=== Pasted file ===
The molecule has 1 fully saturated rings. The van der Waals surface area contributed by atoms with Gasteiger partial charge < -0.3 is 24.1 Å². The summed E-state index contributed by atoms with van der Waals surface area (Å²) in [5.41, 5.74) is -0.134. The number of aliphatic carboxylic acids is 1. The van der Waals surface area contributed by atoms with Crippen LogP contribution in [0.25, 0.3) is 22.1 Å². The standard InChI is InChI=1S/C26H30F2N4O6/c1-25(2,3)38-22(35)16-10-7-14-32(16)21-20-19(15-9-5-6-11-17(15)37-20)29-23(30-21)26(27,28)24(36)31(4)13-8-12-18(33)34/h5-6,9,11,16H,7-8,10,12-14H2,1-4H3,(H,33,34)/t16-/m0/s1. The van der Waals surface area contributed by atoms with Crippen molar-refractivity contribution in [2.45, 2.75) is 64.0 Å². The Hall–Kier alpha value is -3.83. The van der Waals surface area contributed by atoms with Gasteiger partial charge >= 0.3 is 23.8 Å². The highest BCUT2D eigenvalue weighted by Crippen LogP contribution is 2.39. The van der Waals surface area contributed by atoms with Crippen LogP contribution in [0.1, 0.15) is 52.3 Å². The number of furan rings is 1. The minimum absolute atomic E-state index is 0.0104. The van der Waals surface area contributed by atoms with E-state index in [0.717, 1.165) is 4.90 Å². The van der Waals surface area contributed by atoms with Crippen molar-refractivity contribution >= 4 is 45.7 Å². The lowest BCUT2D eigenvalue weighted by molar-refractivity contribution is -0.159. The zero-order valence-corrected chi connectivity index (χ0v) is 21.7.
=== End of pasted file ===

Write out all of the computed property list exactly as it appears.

The molecule has 1 fully saturated rings. The van der Waals surface area contributed by atoms with Gasteiger partial charge < -0.3 is 24.1 Å². The summed E-state index contributed by atoms with van der Waals surface area (Å²) in [5.41, 5.74) is -0.134. The number of aliphatic carboxylic acids is 1. The van der Waals surface area contributed by atoms with Crippen LogP contribution in [0.25, 0.3) is 22.1 Å². The standard InChI is InChI=1S/C26H30F2N4O6/c1-25(2,3)38-22(35)16-10-7-14-32(16)21-20-19(15-9-5-6-11-17(15)37-20)29-23(30-21)26(27,28)24(36)31(4)13-8-12-18(33)34/h5-6,9,11,16H,7-8,10,12-14H2,1-4H3,(H,33,34)/t16-/m0/s1. The van der Waals surface area contributed by atoms with Crippen molar-refractivity contribution in [2.45, 2.75) is 64.0 Å². The Hall–Kier alpha value is -3.83. The van der Waals surface area contributed by atoms with Gasteiger partial charge >= 0.3 is 23.8 Å². The highest BCUT2D eigenvalue weighted by Crippen LogP contribution is 2.39. The van der Waals surface area contributed by atoms with Crippen LogP contribution in [0.1, 0.15) is 52.3 Å². The number of furan rings is 1. The minimum absolute atomic E-state index is 0.0104. The van der Waals surface area contributed by atoms with E-state index in [0.717, 1.165) is 4.90 Å². The van der Waals surface area contributed by atoms with Crippen molar-refractivity contribution >= 4 is 45.7 Å². The lowest BCUT2D eigenvalue weighted by molar-refractivity contribution is -0.159. The zero-order valence-corrected chi connectivity index (χ0v) is 21.7.